Our hearts and thoughts are with the people of Orlando.
Before I saw the death count, the photos of the scene, or the statements from the President and the victims' families, I saw the outrage at the media and their coverage of the Orlando tragedy. It was all over my Facebook feed. Friends and colleagues ourtaged that mainstream media outlets were reporting on the shooter's religion and his supposed connection to ISIS (and Hezbollah, and al Qaeda, and nationalists in Afghanistan, and on and on). While my Facebook feed and many in the progressive media highlighted the homophobic roots of this tragedy and the danger of the then-still-nascent Islamophobic backlash, the mainstream media was all over the place: Was Omar Mateen an extremist? A (crazy, homophobic) lone wolf? Maybe both? Two days after the worst mass shooting in U.S. history, competition for the narrative about what happened in Orlando - and why - is just beginning.
Narratives help us make sense of a complex and uncertain world
In the aftermath of tragedies like this one, there are tons of facts, rumors, and data points spinning through the media. Narratives - commonly-held storylines that exist in media, in our hearts and minds, and in everyday conversation - help us take these disparate pieces of information and fit them into a coherent story about 'what happened.' Journalists do this, politicians do this, and news consumers do this. It's how people make sense of a complex world. Some people will try to separate what's real from what's not before deciding 'what happened,' in the event of extremist violence or a mass shooting. But plenty of people won't. Most will retreat to their regular corners, relying on prior assumptions rather than new information. This kind of retreat redoubles people's prior beliefs, for better and for worse.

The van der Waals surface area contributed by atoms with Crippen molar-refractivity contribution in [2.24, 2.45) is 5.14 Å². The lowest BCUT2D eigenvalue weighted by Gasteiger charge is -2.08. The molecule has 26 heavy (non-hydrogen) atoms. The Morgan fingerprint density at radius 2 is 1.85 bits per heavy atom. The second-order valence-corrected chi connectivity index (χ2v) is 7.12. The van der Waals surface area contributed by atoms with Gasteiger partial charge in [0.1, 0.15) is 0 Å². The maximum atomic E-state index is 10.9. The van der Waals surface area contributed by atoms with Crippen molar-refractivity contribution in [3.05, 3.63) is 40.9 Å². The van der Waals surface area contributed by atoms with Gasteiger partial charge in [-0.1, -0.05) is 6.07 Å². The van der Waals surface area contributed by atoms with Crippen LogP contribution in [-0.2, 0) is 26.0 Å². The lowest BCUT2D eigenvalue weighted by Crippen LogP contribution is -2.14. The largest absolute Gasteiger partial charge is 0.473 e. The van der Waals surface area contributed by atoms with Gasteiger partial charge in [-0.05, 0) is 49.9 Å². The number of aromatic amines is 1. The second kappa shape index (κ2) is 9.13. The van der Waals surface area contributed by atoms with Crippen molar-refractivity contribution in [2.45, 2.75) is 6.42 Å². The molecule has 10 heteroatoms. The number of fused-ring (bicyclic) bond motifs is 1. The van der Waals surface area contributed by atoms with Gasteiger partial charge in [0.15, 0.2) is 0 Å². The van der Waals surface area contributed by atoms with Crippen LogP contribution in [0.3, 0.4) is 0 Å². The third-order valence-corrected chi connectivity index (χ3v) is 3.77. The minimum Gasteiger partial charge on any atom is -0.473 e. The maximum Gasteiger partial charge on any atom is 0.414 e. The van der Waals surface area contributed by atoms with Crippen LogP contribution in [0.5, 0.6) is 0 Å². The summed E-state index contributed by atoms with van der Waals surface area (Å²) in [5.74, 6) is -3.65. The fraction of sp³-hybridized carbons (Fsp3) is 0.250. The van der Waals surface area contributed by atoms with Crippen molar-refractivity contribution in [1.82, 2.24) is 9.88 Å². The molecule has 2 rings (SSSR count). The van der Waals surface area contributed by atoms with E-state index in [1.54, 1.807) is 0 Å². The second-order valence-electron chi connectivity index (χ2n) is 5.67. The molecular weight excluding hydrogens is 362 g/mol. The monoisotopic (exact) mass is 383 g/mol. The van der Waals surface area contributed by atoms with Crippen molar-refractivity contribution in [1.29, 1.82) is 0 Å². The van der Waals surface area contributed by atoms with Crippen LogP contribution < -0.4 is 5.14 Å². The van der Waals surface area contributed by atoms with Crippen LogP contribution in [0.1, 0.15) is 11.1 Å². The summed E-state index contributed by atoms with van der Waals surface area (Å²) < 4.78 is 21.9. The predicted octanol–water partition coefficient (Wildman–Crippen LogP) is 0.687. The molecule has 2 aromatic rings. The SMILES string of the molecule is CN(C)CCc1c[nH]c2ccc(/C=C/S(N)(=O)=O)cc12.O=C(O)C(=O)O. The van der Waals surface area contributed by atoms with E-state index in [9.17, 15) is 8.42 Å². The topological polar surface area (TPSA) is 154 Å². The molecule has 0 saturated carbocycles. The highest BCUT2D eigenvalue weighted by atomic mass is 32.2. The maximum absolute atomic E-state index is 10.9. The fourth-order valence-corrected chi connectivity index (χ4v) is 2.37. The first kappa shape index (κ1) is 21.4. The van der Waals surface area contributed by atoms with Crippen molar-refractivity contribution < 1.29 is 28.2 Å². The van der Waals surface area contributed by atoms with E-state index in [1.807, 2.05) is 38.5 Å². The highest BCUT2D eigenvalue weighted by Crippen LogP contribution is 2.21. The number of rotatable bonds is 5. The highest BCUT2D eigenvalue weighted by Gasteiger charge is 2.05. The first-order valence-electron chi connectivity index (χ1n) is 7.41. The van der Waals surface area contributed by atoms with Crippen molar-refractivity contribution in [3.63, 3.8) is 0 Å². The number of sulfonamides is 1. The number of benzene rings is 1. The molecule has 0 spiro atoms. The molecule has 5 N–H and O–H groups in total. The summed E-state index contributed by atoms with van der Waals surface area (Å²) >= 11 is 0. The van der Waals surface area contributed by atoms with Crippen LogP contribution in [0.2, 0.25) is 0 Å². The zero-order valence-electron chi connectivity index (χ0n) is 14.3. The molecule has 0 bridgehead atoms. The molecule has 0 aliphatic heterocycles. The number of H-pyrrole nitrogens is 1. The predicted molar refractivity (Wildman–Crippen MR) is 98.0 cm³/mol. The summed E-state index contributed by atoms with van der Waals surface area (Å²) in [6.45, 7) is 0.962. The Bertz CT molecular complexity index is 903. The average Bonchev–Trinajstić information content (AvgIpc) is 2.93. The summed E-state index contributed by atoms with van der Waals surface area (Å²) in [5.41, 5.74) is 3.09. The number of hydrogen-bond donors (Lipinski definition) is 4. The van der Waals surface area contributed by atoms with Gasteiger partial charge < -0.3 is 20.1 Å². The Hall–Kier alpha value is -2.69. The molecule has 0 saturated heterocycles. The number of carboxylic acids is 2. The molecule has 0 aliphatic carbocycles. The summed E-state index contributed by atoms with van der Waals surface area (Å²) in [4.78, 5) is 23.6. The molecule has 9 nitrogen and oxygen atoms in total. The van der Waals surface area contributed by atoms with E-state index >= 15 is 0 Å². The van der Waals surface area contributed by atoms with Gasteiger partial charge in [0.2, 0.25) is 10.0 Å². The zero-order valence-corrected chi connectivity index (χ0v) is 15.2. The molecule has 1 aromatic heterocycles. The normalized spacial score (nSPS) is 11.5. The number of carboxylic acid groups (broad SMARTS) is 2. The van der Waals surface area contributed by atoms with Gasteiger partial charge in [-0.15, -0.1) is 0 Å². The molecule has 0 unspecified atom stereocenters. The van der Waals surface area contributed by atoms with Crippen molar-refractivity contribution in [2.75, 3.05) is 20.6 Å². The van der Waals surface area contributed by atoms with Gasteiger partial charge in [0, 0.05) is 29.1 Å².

What narrative will help us move forward together?
The narrative that violence has social causes - which we can work together to undo - can be extraordinarily useful in building and rebuilding communities in the aftermath of violence. This narrative can also expose the deep histories of violence and injustice that began long before the Orlando shooting. It can help us make connections between multiple forms or scales of violence that we may not have seen otherwise. No narrative can change what happened, nor can any narrative on its own change the many ways that different forms of violence shape everyday life. People have to make those changes, and narratives are tools that can help.
As you can tell, we've been reading a lot about Orlando. Here are some of the things that have moved us. Read something that has moved you? Tell us about it in the comments.